We already know much about the most prominent form of SE incorporation in Australia—the company limited by guarantee—though questions remain about its ability to deliver ‘equity and participation’, given its restricted scope for ‘capital raising’. There are limits to this form of incorporation if SE is to evolve to meet the challenges described above.

The Community Interest Company (CIC) in the UK was legislated for in the UK in 2005 to address this problem of limited equity and participation in the SE sector. The legislation solved these problems through the introduction of the ‘community share’ holder and the ‘social investor’. Over 5000 organisations have now incorporated under the CIC legislation in the UK. (For a very successful example, see the article on Greenwich Leisure Services called “The Evolution of Social Enterprise”.)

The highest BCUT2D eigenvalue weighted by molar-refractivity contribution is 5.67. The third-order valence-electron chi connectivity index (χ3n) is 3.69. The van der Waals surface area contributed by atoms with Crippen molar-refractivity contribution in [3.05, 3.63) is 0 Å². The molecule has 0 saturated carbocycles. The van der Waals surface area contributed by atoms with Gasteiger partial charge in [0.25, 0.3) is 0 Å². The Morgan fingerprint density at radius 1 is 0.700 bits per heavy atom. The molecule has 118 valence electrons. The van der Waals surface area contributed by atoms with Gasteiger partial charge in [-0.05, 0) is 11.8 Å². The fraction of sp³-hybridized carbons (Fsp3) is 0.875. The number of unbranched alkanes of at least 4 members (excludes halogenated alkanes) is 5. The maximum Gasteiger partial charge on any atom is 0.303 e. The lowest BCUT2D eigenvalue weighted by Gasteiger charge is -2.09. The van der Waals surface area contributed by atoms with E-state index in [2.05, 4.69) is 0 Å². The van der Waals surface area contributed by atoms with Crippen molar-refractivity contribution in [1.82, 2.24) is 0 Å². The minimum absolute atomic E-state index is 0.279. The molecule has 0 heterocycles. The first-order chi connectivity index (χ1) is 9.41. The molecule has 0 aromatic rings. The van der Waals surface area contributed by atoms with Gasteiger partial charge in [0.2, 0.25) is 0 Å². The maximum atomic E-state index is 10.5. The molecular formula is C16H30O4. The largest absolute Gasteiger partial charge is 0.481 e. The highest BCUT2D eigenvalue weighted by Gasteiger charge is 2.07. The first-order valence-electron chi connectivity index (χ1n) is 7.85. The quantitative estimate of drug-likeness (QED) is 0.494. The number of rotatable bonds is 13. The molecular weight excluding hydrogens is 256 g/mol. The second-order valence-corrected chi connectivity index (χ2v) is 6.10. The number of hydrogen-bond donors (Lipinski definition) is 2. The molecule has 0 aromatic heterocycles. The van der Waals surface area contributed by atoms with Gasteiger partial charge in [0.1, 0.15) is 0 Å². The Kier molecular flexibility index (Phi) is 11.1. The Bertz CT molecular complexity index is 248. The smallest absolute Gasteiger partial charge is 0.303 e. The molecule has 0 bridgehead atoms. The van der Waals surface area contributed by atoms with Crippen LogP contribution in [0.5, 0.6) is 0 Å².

There are alternative business structures available in Australia that can deliver transformative change in the system.

We are already evolving towards the not-for-profit, not-for-charity, but for-social-purpose business model at the grass roots level.

There are now dozens of these businesses operating. Together, they represent an emerging ‘Fourth Sector’, beyond the traditional three sectors of business, government and not-for-profits. They operate in the space in between, representing a blend of the best elements of the other sectors: self-sustaining like businesses, focussed on social impact like not-for-profits.

What can we learn from examining these for-social-purpose business models?

Mainly we find that they are innovative forms of older themes —while different to the dominant form of business structure, most are not new after all. They include: